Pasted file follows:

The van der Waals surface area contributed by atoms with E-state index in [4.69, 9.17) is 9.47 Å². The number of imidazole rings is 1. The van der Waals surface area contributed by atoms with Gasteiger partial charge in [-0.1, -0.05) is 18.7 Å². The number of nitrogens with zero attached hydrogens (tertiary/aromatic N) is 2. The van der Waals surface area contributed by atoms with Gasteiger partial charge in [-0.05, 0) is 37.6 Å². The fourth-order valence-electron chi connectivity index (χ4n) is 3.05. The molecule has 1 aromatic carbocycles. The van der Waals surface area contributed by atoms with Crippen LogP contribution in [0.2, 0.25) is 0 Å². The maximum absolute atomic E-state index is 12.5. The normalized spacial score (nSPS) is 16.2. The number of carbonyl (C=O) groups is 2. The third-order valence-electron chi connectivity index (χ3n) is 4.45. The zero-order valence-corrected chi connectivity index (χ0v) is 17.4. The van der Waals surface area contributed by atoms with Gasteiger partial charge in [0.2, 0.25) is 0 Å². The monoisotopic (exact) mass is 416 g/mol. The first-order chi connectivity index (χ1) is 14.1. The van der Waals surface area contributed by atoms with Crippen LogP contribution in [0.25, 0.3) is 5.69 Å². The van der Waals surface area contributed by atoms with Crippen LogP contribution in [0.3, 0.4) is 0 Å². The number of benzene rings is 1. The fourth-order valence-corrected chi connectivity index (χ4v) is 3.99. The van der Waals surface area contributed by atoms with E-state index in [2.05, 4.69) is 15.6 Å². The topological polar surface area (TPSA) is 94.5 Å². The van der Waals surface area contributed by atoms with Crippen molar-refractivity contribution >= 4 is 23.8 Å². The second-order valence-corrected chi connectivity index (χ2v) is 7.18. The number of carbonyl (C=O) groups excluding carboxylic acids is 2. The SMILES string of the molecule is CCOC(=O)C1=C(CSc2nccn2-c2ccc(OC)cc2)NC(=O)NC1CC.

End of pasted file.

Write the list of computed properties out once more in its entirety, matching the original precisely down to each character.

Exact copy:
The van der Waals surface area contributed by atoms with E-state index in [4.69, 9.17) is 9.47 Å². The number of imidazole rings is 1. The van der Waals surface area contributed by atoms with Gasteiger partial charge in [-0.1, -0.05) is 18.7 Å². The number of nitrogens with zero attached hydrogens (tertiary/aromatic N) is 2. The van der Waals surface area contributed by atoms with Gasteiger partial charge in [-0.05, 0) is 37.6 Å². The fourth-order valence-electron chi connectivity index (χ4n) is 3.05. The molecule has 1 aromatic carbocycles. The van der Waals surface area contributed by atoms with Crippen LogP contribution in [0.2, 0.25) is 0 Å². The maximum absolute atomic E-state index is 12.5. The normalized spacial score (nSPS) is 16.2. The number of carbonyl (C=O) groups is 2. The third-order valence-electron chi connectivity index (χ3n) is 4.45. The zero-order valence-corrected chi connectivity index (χ0v) is 17.4. The van der Waals surface area contributed by atoms with Gasteiger partial charge in [0.2, 0.25) is 0 Å². The monoisotopic (exact) mass is 416 g/mol. The first-order chi connectivity index (χ1) is 14.1. The van der Waals surface area contributed by atoms with Crippen LogP contribution in [0.25, 0.3) is 5.69 Å². The van der Waals surface area contributed by atoms with Crippen LogP contribution in [0.3, 0.4) is 0 Å². The number of benzene rings is 1. The fourth-order valence-corrected chi connectivity index (χ4v) is 3.99. The van der Waals surface area contributed by atoms with E-state index in [2.05, 4.69) is 15.6 Å². The topological polar surface area (TPSA) is 94.5 Å². The van der Waals surface area contributed by atoms with Crippen molar-refractivity contribution >= 4 is 23.8 Å². The second-order valence-corrected chi connectivity index (χ2v) is 7.18. The number of carbonyl (C=O) groups excluding carboxylic acids is 2. The SMILES string of the molecule is CCOC(=O)C1=C(CSc2nccn2-c2ccc(OC)cc2)NC(=O)NC1CC.